"The purpose of summary judgment is to terminate litigation about which there can be no factual dispute and which may be determined as a matter of law." Kottlowski v. Bridgestone/Firestone, 670 N.E.2d 78, 82 (Ind. Ct. App. 1996), trans. denied. Once the moving party has sustained its initial burden of proving the absence of a genuine issue of material fact and the appropriateness of judgment as a matter of law, the party opposing summary judgment must respond by designating specific facts establishing a genuine issue for trial. Stephenson v. Ledbetter, 596 N.E.2d 1369, 1371 (Ind. 1992). A factual issue is material for the purposes of Trial Rule 56(C) if it bears on the ultimate resolution of a relevant issue. Blackwell v. Dykes Funeral Homes, Inc., 771 N.E.2d 692, 695 (Ind. Ct. App. 2002), trans. denied. A factual issue is genuine if it is not capable of being conclusively foreclosed by reference to undisputed facts. Id. As a result, despite conflicting facts and inferences on some elements of a claim, summary judgment may be proper where there is no dispute or conflict regarding a fact that is dispositive of the claim. Id. If the opposing party fails to meet its responsive burden, the court shall render summary judgment. Krueger v. Hogan, 780 N.E.2d 1199, 1201 (Ind. Ct. App. 2003).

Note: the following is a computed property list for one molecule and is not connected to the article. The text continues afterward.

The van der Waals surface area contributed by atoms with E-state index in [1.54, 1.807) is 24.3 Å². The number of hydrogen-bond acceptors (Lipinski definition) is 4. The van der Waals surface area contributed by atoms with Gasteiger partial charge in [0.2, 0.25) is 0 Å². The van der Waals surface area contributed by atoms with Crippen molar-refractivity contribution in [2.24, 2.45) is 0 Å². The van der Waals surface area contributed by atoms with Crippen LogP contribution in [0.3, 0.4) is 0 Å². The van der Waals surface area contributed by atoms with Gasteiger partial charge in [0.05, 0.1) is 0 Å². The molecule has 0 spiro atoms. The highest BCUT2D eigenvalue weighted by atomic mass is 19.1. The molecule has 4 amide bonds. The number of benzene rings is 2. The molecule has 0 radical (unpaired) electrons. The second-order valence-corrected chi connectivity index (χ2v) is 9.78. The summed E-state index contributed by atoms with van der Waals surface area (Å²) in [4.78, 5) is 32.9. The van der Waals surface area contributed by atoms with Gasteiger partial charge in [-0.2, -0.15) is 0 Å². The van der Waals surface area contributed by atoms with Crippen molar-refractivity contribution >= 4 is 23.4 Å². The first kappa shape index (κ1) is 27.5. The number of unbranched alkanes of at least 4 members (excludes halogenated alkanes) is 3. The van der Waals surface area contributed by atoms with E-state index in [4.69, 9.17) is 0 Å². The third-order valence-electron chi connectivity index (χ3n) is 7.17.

In this case Williamson carried his initial burden of demonstrating that he was acting within the scope of employment, a fact that is dispositive of the Bushongs’ claim for relief. Because the Bushongs failed to designate evidentiary materials showing a factual dispute on this dispositive issue, the trial court properly granted summary judgment in Williamson’s favor.

Conclusion